Nor do Rules 130 and 135 of the Perishable Protective Tariff, relied upon by petitioner, reflect any such change in the federal law, when read in the light of the history underlying their adoption in 1920 by the Interstate Commerce Commission. Rule 130, declaring that a carrier does not "undertake to overcome the inherent tendency of perishable goods to deteriorate or decay," merely restates the common-law rule that a carrier shall not be held liable in the absence of negligence for damage resulting solely from an inherent vice or defect in the goods. And Rule 135, declaring that the carrier shall not be "liable for any loss or damage that may occur because of the acts of the shipper or because the directions of the shipper were incomplete, inadequate or ill-conceived," merely reiterates the common-law and bill-of-lading rule that the carrier shall not be liable, in the absence of negligence, for the "act or default of the shipper or owner." Neither of these rules refers to the presumptions or burdens of proof imposed by the common law, and it is clear that it was not the intention of the Commission in approving these rules to modify or reduce the commonlaw liability of a carrier. Indeed, the Commission stated at the time these rules were adopted in 1920 that "such declarations can have no controlling effect, for the carrier's liability for loss or damage is determined by the law. Nothing can be added to or subtracted from the law by limitations or definitions stated in tariffs . . . . There is the constant risk, therefore, if such declarations are included, of misstating the law and misleading the parties to no good purpose." Perishable Freight Investigation, 56 I.C.C. 449, 482. Although the Commission concluded for this reason that this type of rule was generally objectionable, id., at 483, it recognized the desirability of giving "some warning to shippers" that a carrier was not liable for the inherent tendency of perishable goods to deteriorate or decay, or for the shipper's failure to give proper transportation instructions. Ibid. The rules themselves reflect nothing more than this objective.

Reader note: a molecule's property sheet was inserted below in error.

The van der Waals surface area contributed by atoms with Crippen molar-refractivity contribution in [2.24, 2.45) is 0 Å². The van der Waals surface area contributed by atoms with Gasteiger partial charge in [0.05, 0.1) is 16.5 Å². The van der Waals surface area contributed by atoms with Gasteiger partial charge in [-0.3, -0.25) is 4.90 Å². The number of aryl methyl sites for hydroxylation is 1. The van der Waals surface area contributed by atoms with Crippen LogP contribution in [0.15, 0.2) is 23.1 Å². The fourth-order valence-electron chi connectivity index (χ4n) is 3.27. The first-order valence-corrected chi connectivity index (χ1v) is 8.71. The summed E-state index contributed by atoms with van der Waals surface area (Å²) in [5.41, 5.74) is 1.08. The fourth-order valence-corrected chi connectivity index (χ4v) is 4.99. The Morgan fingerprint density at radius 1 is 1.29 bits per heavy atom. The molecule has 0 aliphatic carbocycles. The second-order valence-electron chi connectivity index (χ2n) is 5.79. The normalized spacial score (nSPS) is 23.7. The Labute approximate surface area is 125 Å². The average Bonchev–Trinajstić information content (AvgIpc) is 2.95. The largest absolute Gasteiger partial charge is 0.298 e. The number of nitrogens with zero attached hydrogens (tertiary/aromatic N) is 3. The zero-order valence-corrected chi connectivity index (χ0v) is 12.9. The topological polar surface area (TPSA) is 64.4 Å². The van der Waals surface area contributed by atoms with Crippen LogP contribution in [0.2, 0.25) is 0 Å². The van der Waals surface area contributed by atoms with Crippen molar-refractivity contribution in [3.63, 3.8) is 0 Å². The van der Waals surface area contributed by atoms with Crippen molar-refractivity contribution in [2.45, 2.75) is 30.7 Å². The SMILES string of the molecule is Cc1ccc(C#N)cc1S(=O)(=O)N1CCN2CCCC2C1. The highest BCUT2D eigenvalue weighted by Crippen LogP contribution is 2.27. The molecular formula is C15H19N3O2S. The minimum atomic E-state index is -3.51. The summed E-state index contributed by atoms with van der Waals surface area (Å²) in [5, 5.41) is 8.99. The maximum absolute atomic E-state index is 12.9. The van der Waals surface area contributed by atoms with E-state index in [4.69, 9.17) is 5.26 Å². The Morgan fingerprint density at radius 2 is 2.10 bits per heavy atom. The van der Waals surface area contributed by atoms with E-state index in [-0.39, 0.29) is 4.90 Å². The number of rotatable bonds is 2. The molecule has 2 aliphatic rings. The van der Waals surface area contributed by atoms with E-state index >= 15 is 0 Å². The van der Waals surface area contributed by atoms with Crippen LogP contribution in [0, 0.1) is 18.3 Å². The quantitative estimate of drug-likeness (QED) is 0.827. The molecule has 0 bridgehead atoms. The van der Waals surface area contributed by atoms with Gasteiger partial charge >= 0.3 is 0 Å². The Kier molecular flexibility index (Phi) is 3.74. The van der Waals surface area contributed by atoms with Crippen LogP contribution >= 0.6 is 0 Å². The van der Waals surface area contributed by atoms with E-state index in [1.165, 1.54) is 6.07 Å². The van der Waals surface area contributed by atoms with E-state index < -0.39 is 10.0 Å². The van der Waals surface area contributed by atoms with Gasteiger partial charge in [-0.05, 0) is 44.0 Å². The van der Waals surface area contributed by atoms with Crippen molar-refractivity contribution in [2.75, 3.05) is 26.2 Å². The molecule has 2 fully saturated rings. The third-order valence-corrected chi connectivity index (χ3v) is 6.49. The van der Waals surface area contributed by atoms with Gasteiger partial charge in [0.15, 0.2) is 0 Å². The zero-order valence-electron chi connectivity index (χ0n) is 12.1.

"RULE 130 — CONDITION OF PERISHABLE GOODS NOT GUARANTEED BY CARRIERS. —